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Zohar Data privacy and security are in the news these days a lot, with many news stories recounting incidents of high-profile breaches exposing sensitive personal information, and leaving experts to question what they could have done differently to prevent leakage, detect potential vulnerabilities and avoid similar disasters in the future. To harmonize the way businesses approach data privacy, governments around the globe are enacting new regulations on how to safeguard personal data and what measures to take in case of a data breach. One such law, the EU General Data Protection Regulation (GDPR), is set to go into full affect in May of 2018, with heavy fines levied against non-compliant organizations. I sat down with Zohar Yaron, Regional Solutions Sales Lead at Amdocs, to talk about how GDRP and similar regulations affect how companies deal with their test data, and what services Amdocs can offer to help our customers ensure compliance and protect their subscribers’ data.

 

Pamella Admoni: What is your current role at Amdocs?

 

 

Zohar Yaron: For the past three years, since I have returned from the U.S. to Israel, I have worked as a Strategic Testing Consulting Architect and Global Sales Support Director. Prior to that, I was involved with project delivery for Amdocs Testing, I was the Regional Lead for the North American region for over seven years, so basically my whole 20 year career with Amdocs has been about testing and quality. My role today focuses on identifying new business opportunities and promoting Amdocs Testing Services in the European region.

 

 

Pam: How are European companies reacting to the deadline for GDRP compliance approaching in less than a year?

 

 

Zohar: The new regulation will have a significant impact on our European customers. Unfortunately, we are often seeing that many companies are not yet prepared for GDRP, and are not even fully aware of how the new laws and rules are going to affect them. As the compliance enforcement date draws nearer, companies begin to realize the urgency of the situation, rush to understand the new requirements for data security, and try to put in place a process for handling sensitive data during testing.

 

 

I frequently run into situations where we meet with customers to discuss general testing, and when we bring up the topic of compliance, test data management and security, it becomes apparent that they are a long way from being ready. Many customers would tell me that they expect their testers and test managers to find ways to generate and provision test environments and all the data needed for their testing process. We can see that they struggle with the issue of moving data from production to non-production environments, and with the requirement to mask the data in order to protect sensitive and personally identifiable information. The process of extracting and scrubbing data is often extremely time consuming and costly, taking weeks to complete and costing companies millions of dollars. What’s worse, is that at the end, despite all these efforts, there’s absolutely no guarantee that the data is consistent, of high quality, and suitable for testing.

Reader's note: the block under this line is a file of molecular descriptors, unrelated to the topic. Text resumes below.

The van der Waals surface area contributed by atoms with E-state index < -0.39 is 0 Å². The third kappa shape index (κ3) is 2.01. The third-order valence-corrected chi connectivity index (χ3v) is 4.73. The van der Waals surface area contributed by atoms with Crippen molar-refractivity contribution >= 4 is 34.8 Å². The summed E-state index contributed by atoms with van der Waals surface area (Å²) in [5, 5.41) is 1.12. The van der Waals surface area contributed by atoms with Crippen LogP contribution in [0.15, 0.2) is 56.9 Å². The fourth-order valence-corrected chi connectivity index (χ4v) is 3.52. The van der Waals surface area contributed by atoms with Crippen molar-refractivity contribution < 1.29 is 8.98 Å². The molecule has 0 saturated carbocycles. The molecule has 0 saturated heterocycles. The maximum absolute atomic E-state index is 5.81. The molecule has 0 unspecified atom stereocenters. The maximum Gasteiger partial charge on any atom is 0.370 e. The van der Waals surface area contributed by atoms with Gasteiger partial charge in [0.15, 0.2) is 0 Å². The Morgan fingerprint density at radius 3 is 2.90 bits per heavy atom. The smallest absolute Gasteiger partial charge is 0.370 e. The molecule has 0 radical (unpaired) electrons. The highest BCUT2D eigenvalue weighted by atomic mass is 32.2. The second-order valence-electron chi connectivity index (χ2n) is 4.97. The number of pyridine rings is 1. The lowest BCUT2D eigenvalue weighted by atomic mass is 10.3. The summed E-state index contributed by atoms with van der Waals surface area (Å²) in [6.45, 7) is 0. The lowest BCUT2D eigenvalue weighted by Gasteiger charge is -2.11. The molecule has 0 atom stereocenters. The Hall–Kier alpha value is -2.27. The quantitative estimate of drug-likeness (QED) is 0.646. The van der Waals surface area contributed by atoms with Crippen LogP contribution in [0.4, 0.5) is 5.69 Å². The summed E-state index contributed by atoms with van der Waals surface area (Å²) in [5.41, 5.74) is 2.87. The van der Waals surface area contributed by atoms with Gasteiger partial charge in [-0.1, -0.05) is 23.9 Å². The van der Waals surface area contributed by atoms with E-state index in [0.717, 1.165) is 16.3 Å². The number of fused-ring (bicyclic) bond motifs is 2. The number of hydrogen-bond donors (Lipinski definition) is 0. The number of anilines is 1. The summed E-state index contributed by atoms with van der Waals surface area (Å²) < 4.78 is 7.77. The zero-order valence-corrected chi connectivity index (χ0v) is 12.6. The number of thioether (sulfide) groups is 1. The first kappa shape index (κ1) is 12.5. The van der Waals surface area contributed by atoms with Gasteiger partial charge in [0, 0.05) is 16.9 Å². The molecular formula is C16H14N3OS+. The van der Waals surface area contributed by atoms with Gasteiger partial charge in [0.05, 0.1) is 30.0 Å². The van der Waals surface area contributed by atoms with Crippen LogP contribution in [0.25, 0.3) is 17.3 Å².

Pam: What does Amdocs have to offer to these companies to help them comply with data privacy and security requirements?

 

 

Zohar: Amdocs has developed a complete framework for data management, combining best-of-breed third-party tools with our in-house solutions that can be catered to each customer’s specific requirements. We solve the test data challenge by integrating data management into the overall testing process, which is supported by our BEAT framework. This is especially relevant in the context of DevOps and Continuous Testing/Continuous Integration practices. The main goal of DevOps and CI is to reduce time to market, which cannot be achieved without high quality test data and readily available non-production environments. We work with our customers to build self-service cloud-based portals from which testers can provision test environments and prepare test data. This integrated approach to treating test data management as part of the greater portfolio of testing services is key to supporting our customers’ compliance, shift-left, DevOps, Agile, and Digital Testing initiatives.